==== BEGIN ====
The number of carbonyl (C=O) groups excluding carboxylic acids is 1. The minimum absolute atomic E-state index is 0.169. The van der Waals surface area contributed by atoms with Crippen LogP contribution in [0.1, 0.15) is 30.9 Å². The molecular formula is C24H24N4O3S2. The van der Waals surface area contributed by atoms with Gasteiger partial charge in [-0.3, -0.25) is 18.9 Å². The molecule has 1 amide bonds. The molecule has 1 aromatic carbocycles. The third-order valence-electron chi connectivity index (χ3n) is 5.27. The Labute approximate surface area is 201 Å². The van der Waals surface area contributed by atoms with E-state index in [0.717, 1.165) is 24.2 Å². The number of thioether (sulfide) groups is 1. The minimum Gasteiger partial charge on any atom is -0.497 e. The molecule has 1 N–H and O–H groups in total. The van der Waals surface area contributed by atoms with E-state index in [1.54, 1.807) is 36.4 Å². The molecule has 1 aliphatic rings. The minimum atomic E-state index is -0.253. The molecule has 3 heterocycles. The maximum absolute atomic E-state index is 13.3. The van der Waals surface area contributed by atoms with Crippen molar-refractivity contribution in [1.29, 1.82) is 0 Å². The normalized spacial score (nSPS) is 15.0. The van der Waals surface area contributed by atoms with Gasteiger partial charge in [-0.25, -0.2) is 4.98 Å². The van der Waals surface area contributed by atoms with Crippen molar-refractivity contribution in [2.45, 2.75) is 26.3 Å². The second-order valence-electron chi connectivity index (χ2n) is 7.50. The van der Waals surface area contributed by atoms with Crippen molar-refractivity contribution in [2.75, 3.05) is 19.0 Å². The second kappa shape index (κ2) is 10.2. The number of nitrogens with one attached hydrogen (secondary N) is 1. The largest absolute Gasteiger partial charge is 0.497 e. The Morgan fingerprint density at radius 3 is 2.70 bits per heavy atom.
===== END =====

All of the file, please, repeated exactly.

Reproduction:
The number of carbonyl (C=O) groups excluding carboxylic acids is 1. The minimum absolute atomic E-state index is 0.169. The van der Waals surface area contributed by atoms with Crippen LogP contribution in [0.1, 0.15) is 30.9 Å². The molecular formula is C24H24N4O3S2. The van der Waals surface area contributed by atoms with Gasteiger partial charge in [-0.3, -0.25) is 18.9 Å². The molecule has 1 amide bonds. The molecule has 1 aromatic carbocycles. The third-order valence-electron chi connectivity index (χ3n) is 5.27. The Labute approximate surface area is 201 Å². The van der Waals surface area contributed by atoms with E-state index in [0.717, 1.165) is 24.2 Å². The number of thioether (sulfide) groups is 1. The minimum Gasteiger partial charge on any atom is -0.497 e. The molecule has 1 N–H and O–H groups in total. The van der Waals surface area contributed by atoms with E-state index in [1.54, 1.807) is 36.4 Å². The molecule has 1 aliphatic rings. The minimum atomic E-state index is -0.253. The molecule has 3 heterocycles. The maximum absolute atomic E-state index is 13.3. The van der Waals surface area contributed by atoms with Crippen molar-refractivity contribution in [1.29, 1.82) is 0 Å². The normalized spacial score (nSPS) is 15.0. The van der Waals surface area contributed by atoms with Gasteiger partial charge in [-0.25, -0.2) is 4.98 Å². The van der Waals surface area contributed by atoms with Crippen molar-refractivity contribution in [2.45, 2.75) is 26.3 Å². The second-order valence-electron chi connectivity index (χ2n) is 7.50. The van der Waals surface area contributed by atoms with Crippen molar-refractivity contribution in [2.75, 3.05) is 19.0 Å². The second kappa shape index (κ2) is 10.2. The number of nitrogens with one attached hydrogen (secondary N) is 1. The largest absolute Gasteiger partial charge is 0.497 e. The Morgan fingerprint density at radius 3 is 2.70 bits per heavy atom.